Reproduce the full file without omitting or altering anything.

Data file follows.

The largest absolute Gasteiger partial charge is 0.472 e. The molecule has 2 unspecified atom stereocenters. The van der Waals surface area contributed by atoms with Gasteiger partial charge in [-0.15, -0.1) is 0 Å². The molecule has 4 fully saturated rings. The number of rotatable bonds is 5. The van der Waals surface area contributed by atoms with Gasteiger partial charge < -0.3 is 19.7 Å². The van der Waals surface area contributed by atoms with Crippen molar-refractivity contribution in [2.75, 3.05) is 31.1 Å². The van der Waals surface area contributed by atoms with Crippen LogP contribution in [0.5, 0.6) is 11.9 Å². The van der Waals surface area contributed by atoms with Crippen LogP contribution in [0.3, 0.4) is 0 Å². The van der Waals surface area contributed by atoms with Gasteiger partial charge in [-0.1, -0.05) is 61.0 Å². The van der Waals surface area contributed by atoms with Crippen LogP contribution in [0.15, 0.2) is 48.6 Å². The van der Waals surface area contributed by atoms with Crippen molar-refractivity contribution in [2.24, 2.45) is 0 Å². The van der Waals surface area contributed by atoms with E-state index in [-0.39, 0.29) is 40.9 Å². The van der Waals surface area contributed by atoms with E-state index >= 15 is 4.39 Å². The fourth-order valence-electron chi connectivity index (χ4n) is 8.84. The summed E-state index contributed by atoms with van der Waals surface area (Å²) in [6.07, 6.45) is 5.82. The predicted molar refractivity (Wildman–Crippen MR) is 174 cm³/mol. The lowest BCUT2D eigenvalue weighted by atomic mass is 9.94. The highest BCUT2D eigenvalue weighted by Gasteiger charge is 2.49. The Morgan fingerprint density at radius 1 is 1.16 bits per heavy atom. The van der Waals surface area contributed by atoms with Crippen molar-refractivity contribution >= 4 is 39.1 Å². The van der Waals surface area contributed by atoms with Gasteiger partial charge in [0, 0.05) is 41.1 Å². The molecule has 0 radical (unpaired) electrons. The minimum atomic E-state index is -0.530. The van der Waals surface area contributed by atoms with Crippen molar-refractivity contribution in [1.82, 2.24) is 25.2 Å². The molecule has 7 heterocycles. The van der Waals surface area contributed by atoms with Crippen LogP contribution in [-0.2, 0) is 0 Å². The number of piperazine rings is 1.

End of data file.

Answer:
The largest absolute Gasteiger partial charge is 0.472 e. The molecule has 2 unspecified atom stereocenters. The van der Waals surface area contributed by atoms with Gasteiger partial charge in [-0.15, -0.1) is 0 Å². The molecule has 4 fully saturated rings. The number of rotatable bonds is 5. The van der Waals surface area contributed by atoms with Gasteiger partial charge < -0.3 is 19.7 Å². The van der Waals surface area contributed by atoms with Crippen molar-refractivity contribution in [2.75, 3.05) is 31.1 Å². The van der Waals surface area contributed by atoms with Crippen LogP contribution in [0.5, 0.6) is 11.9 Å². The van der Waals surface area contributed by atoms with Crippen LogP contribution in [0.3, 0.4) is 0 Å². The van der Waals surface area contributed by atoms with Gasteiger partial charge in [-0.1, -0.05) is 61.0 Å². The van der Waals surface area contributed by atoms with Crippen LogP contribution in [0.15, 0.2) is 48.6 Å². The van der Waals surface area contributed by atoms with Crippen molar-refractivity contribution in [2.24, 2.45) is 0 Å². The van der Waals surface area contributed by atoms with E-state index in [-0.39, 0.29) is 40.9 Å². The van der Waals surface area contributed by atoms with E-state index >= 15 is 4.39 Å². The fourth-order valence-electron chi connectivity index (χ4n) is 8.84. The summed E-state index contributed by atoms with van der Waals surface area (Å²) in [6.07, 6.45) is 5.82. The predicted molar refractivity (Wildman–Crippen MR) is 174 cm³/mol. The lowest BCUT2D eigenvalue weighted by atomic mass is 9.94. The highest BCUT2D eigenvalue weighted by Gasteiger charge is 2.49. The Morgan fingerprint density at radius 1 is 1.16 bits per heavy atom. The van der Waals surface area contributed by atoms with Crippen molar-refractivity contribution >= 4 is 39.1 Å². The van der Waals surface area contributed by atoms with Gasteiger partial charge in [0, 0.05) is 41.1 Å². The molecule has 0 radical (unpaired) electrons. The minimum atomic E-state index is -0.530. The van der Waals surface area contributed by atoms with Crippen molar-refractivity contribution in [1.82, 2.24) is 25.2 Å². The molecule has 7 heterocycles. The van der Waals surface area contributed by atoms with Crippen LogP contribution in [-0.2, 0) is 0 Å². The number of piperazine rings is 1.